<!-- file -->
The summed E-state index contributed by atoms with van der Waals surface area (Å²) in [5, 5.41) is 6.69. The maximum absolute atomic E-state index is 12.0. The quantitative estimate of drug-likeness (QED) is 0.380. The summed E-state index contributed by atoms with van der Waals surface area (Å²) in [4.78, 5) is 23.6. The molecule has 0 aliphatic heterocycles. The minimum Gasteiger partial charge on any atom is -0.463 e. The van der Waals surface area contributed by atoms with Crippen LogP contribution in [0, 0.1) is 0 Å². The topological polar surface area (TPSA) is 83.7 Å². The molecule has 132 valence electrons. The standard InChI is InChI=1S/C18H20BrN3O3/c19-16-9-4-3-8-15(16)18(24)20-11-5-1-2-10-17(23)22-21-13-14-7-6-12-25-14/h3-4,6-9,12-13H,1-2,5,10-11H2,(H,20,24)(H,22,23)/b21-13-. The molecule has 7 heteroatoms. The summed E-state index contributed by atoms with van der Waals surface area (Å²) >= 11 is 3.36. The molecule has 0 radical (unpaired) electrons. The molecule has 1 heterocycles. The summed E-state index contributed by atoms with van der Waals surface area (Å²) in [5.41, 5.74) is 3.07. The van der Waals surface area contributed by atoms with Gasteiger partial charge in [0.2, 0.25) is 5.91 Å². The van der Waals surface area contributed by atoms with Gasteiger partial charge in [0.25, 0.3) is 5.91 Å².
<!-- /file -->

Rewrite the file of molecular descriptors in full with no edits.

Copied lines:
The summed E-state index contributed by atoms with van der Waals surface area (Å²) in [5, 5.41) is 6.69. The maximum absolute atomic E-state index is 12.0. The quantitative estimate of drug-likeness (QED) is 0.380. The summed E-state index contributed by atoms with van der Waals surface area (Å²) in [4.78, 5) is 23.6. The molecule has 0 aliphatic heterocycles. The minimum Gasteiger partial charge on any atom is -0.463 e. The van der Waals surface area contributed by atoms with Crippen LogP contribution in [0, 0.1) is 0 Å². The topological polar surface area (TPSA) is 83.7 Å². The molecule has 132 valence electrons. The standard InChI is InChI=1S/C18H20BrN3O3/c19-16-9-4-3-8-15(16)18(24)20-11-5-1-2-10-17(23)22-21-13-14-7-6-12-25-14/h3-4,6-9,12-13H,1-2,5,10-11H2,(H,20,24)(H,22,23)/b21-13-. The molecule has 7 heteroatoms. The summed E-state index contributed by atoms with van der Waals surface area (Å²) >= 11 is 3.36. The molecule has 0 radical (unpaired) electrons. The molecule has 1 heterocycles. The summed E-state index contributed by atoms with van der Waals surface area (Å²) in [5.41, 5.74) is 3.07. The van der Waals surface area contributed by atoms with Gasteiger partial charge in [0.2, 0.25) is 5.91 Å². The van der Waals surface area contributed by atoms with Gasteiger partial charge in [0.25, 0.3) is 5.91 Å².